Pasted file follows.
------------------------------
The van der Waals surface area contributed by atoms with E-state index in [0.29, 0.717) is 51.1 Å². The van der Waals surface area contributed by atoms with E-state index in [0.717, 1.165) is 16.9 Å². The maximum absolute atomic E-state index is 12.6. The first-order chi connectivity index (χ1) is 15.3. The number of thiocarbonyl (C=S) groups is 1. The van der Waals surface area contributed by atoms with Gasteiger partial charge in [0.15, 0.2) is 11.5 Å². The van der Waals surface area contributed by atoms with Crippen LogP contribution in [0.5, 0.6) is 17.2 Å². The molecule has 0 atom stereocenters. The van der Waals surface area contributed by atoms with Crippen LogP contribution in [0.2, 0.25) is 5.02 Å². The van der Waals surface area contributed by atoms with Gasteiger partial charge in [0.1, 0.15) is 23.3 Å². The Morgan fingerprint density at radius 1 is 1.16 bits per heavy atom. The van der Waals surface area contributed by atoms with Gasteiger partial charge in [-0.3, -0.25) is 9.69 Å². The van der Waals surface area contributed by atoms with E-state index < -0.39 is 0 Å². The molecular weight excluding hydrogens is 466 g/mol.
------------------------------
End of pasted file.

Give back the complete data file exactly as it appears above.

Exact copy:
The van der Waals surface area contributed by atoms with E-state index in [0.29, 0.717) is 51.1 Å². The van der Waals surface area contributed by atoms with E-state index in [0.717, 1.165) is 16.9 Å². The maximum absolute atomic E-state index is 12.6. The first-order chi connectivity index (χ1) is 15.3. The number of thiocarbonyl (C=S) groups is 1. The van der Waals surface area contributed by atoms with Gasteiger partial charge in [0.15, 0.2) is 11.5 Å². The van der Waals surface area contributed by atoms with Crippen LogP contribution in [0.5, 0.6) is 17.2 Å². The molecule has 0 atom stereocenters. The van der Waals surface area contributed by atoms with Crippen LogP contribution in [0.2, 0.25) is 5.02 Å². The van der Waals surface area contributed by atoms with Gasteiger partial charge in [0.1, 0.15) is 23.3 Å². The Morgan fingerprint density at radius 1 is 1.16 bits per heavy atom. The van der Waals surface area contributed by atoms with Gasteiger partial charge in [-0.3, -0.25) is 9.69 Å². The van der Waals surface area contributed by atoms with E-state index < -0.39 is 0 Å². The molecular weight excluding hydrogens is 466 g/mol.